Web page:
Speaking to Monday's Chamber Forum in Medford, Jackson County Administrator Danny Jordan laid out the steps the county has taken to deal with a $6.8 million budget shortfall for the coming fiscal year. Then he and Commissioner Don Skundrick braced themselves for questions.
But rather than taking a broadside, the pair appeared to get a sympathetic response, with questions focused on what can be done to help the county get out from under some financial burdens.
One of those expenses — the Public Employment Retirement System — continues to dig deeply into the county's financial foundation, adding an unanticipated $1.8 million in the coming year to an already growing shortfall.
Jordan said local governments will get some relief, with the Legislature reducing the required contributions for public entities but said that doesn't begin to solve the long-term problem.
He also noted that there is a misconception that current public employees are at the root of the PERS problem.
"It's not the employees today who are creating the huge rates," Jordan said. "It's employees that have already retired out of the system under their lucrative options."
Two other PERS changes — cost-of-living caps and stipend changes for retirees moving out of Oregon — are less helpful for Jackson County than the Portland area.
"Our wages are significantly lower, on average, than metro areas," Jordan said. "So what it means is that caps are put in place for higher-income retirees. Ours tend to be at the lower end of the spectrum because we have lower wages down here. So the metro area will get a bigger kick for their pools of people."
Asked by an audience member about the impact of surrounding counties' financial woes, Skundrick pointed to public safety issues. He said Jackson County is not obligated to help its neighbors, but when a crisis arises, the instinct is to step in to protect life and property, regardless of political boundaries.
"Sheriff (Mike) Winters is going to step across county lines, when asked, as best as he can," Skundrick said. "We've talked to him about that, quite honestly. It's great to be a good guy and a good Samaritan. But we have costs and such. It's hard, and in his makeup, he wants to help. He's responded for Josephine County, chasing folks across the line."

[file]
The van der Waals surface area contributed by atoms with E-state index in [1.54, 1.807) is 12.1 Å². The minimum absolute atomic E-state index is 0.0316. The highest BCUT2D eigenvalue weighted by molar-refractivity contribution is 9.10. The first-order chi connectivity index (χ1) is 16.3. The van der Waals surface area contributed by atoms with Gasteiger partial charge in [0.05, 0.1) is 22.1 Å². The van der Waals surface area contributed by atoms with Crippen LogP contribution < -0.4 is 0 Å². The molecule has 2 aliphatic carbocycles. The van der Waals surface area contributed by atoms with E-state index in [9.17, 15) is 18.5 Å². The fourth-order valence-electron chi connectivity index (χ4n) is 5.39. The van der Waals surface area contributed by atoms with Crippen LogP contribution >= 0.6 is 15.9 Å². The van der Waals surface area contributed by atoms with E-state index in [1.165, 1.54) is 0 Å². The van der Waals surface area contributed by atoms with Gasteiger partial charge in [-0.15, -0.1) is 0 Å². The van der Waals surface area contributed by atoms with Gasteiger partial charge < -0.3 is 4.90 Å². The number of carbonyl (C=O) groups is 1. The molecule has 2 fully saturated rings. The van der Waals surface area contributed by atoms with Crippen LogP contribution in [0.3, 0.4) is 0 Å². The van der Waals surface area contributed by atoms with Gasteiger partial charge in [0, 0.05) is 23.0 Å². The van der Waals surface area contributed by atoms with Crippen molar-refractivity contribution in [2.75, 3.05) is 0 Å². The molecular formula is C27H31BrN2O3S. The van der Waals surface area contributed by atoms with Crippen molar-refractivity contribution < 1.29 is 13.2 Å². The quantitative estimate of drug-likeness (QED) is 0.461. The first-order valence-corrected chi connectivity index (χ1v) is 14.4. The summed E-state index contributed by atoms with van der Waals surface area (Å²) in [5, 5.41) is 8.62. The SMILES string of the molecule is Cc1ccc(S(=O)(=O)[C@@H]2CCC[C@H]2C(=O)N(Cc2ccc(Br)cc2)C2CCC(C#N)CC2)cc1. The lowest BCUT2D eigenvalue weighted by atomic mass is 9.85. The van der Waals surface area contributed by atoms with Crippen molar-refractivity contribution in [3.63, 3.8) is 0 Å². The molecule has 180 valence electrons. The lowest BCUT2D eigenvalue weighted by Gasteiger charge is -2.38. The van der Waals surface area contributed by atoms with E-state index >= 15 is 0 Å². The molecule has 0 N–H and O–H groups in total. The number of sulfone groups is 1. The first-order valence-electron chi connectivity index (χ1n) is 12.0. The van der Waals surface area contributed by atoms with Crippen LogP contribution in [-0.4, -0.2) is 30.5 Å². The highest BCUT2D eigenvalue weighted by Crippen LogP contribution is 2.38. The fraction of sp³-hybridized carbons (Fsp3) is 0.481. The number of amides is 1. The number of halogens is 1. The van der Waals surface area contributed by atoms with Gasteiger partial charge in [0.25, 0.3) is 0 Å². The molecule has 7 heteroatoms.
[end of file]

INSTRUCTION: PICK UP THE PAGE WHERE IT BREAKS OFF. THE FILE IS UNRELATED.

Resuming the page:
Skundrick also noted that the Oregon State Police have moved officers out of Jackson County and into Josephine County because of the lack of police protection there.
Jordan said an example of the impact on local police comes when Jackson County deputies take someone into custody who has an outstanding warrant from Josephine County. The suspect is frequently released because Josephine County has no jail space and often couldn't prosecute the case even if it did have space.
"They (deputies) are required by law to arrest someone they confront with a warrant," Jordan said. "We have a deputy spending four hours, arresting someone, taking them to jail, lodging them and taking up space in our jail. We call Josephine County and they say, 'We don't have anybody to come and get them. Let them out.' "
Asked what constituents should tell Oregon's congressional delegation about the county's situation, Skundrick immediately said there is a desperate need for access to federal timber and said members of Congress need to find some compromise that will create more jobs by allowing more logging.
"Get something that can get through both houses of Congress that the president will sign that makes sense, using industry input as well as understanding the whole environmental issues that have to be dealt with," Skundrick said.
He also said higher education and work force development agencies are necessary to help with transition and retraining for workers.
Skundrick noted the county's unemployment rate of about 10 percent is a misleading figure.
"Really, our real unemployment is at 20 percent," he said. "We've got to do something about that."